A typical permanent memory is read only memory (ROM, Read-Only-Memory) that have programs from the manufacturer already built applications. A memory that can be loaded by the customer with special firing devices called programmable read only memories, PROM (Programmable ROM). Optical memories of the type semi-permanent memories can be cleared by ultraviolet light.
Examples of erasable memories are read-write memory (RWM, read-only-memory), with it's reading and writing time is the same.
Finally, one can classify memories after the physical functioning, this can be mentioned among other things, semiconductor memory and core memories.
A semiconductor is a material with an electrical conductivity between metals and insulators.
Silicon and germanium are the most important elements of these properties.
In the 50's transistors used as an alternative to pipes, since several interconnected transistors act as relays, ie break and stop flowing.
During the 60s invented the integrated circuit which triggered an ever-increasing development of more and more sophisticated circles. This movement is the basis for the mass production of the complete set of microelectronics-based products that make up our daily lives.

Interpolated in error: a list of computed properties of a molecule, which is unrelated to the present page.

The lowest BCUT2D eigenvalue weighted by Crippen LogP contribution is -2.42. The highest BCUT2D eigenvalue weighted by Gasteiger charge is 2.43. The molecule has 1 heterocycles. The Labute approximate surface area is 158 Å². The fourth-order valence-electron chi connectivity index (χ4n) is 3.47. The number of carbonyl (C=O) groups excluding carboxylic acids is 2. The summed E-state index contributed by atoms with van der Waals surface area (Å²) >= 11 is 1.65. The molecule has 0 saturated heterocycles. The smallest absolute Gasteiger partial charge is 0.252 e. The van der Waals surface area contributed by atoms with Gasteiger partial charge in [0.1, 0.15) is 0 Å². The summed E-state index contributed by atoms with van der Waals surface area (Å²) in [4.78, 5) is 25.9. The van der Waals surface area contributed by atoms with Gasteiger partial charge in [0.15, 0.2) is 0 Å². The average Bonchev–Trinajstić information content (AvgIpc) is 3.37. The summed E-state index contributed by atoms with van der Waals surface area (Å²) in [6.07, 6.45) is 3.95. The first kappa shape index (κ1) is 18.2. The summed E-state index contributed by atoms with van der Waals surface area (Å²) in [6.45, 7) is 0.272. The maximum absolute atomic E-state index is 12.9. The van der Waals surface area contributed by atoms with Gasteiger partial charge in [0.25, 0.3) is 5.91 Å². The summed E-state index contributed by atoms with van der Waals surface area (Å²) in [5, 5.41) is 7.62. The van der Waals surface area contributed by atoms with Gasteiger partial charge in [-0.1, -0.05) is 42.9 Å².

Instead of soldering individual trasistorer larger units, these build directly on a small silicon plate.
Because in a single component implements a full circle is called the integrated circuits.
In the beginning was held not more than a dozen transistors on each Platte with some millimeter side. By 1970, the number up in 100 countries. 1984 passed the dream threshold of one million transistors on a plate.
The semiconductor industry has become increasingly sophisticated and specialized. Now customers can order customized circuits by manufacturers for different applications. Of course made even general circuits components for computer manufacturers. Today computers are built by using the commercially available circuits components combined into an architecture.
In the manufacture of integrated circuits can be built a wiring pattern on a silicon wafer with photographic technique.
The pattern is built up by adding the thin layers of different materials.
Etching steps are controlled by an optical filter made of a CAD / CAM system.
Stocks are only a few angstroms thick, which sometimes makes many circles to be thrown away because it will workmanship.